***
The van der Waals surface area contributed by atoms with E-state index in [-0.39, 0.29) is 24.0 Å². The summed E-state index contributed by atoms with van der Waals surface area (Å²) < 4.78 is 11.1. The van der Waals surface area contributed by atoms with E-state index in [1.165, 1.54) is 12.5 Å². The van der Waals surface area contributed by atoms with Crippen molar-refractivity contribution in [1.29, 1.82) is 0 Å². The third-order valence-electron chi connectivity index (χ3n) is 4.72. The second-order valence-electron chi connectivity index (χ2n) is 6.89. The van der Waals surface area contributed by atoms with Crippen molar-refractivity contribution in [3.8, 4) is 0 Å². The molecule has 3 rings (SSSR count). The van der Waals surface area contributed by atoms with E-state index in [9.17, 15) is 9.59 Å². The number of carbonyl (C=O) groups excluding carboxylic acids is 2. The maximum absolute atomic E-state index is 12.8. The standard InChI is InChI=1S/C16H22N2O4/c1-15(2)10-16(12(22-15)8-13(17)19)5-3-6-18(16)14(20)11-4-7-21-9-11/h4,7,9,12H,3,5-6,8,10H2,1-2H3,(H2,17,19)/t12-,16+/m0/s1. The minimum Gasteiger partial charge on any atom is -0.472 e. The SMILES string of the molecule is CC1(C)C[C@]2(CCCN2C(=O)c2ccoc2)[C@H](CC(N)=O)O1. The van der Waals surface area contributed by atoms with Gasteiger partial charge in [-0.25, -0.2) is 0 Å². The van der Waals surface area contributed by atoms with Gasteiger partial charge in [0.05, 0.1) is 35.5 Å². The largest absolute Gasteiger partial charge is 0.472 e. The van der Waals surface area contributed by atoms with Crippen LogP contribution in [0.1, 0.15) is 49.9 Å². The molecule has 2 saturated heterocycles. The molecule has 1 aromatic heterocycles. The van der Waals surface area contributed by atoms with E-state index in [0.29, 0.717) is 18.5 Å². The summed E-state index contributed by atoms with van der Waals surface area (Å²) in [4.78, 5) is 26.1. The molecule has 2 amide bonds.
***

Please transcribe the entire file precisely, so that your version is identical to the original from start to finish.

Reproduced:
The van der Waals surface area contributed by atoms with E-state index in [-0.39, 0.29) is 24.0 Å². The summed E-state index contributed by atoms with van der Waals surface area (Å²) < 4.78 is 11.1. The van der Waals surface area contributed by atoms with E-state index in [1.165, 1.54) is 12.5 Å². The van der Waals surface area contributed by atoms with Crippen molar-refractivity contribution in [1.29, 1.82) is 0 Å². The third-order valence-electron chi connectivity index (χ3n) is 4.72. The second-order valence-electron chi connectivity index (χ2n) is 6.89. The van der Waals surface area contributed by atoms with Crippen molar-refractivity contribution in [3.8, 4) is 0 Å². The molecule has 3 rings (SSSR count). The van der Waals surface area contributed by atoms with E-state index in [9.17, 15) is 9.59 Å². The number of carbonyl (C=O) groups excluding carboxylic acids is 2. The maximum absolute atomic E-state index is 12.8. The standard InChI is InChI=1S/C16H22N2O4/c1-15(2)10-16(12(22-15)8-13(17)19)5-3-6-18(16)14(20)11-4-7-21-9-11/h4,7,9,12H,3,5-6,8,10H2,1-2H3,(H2,17,19)/t12-,16+/m0/s1. The minimum Gasteiger partial charge on any atom is -0.472 e. The SMILES string of the molecule is CC1(C)C[C@]2(CCCN2C(=O)c2ccoc2)[C@H](CC(N)=O)O1. The van der Waals surface area contributed by atoms with Gasteiger partial charge in [-0.25, -0.2) is 0 Å². The van der Waals surface area contributed by atoms with Gasteiger partial charge in [0.05, 0.1) is 35.5 Å². The largest absolute Gasteiger partial charge is 0.472 e. The van der Waals surface area contributed by atoms with Crippen LogP contribution in [0.1, 0.15) is 49.9 Å². The molecule has 2 saturated heterocycles. The molecule has 1 aromatic heterocycles. The van der Waals surface area contributed by atoms with E-state index in [0.29, 0.717) is 18.5 Å². The summed E-state index contributed by atoms with van der Waals surface area (Å²) in [4.78, 5) is 26.1. The molecule has 2 amide bonds.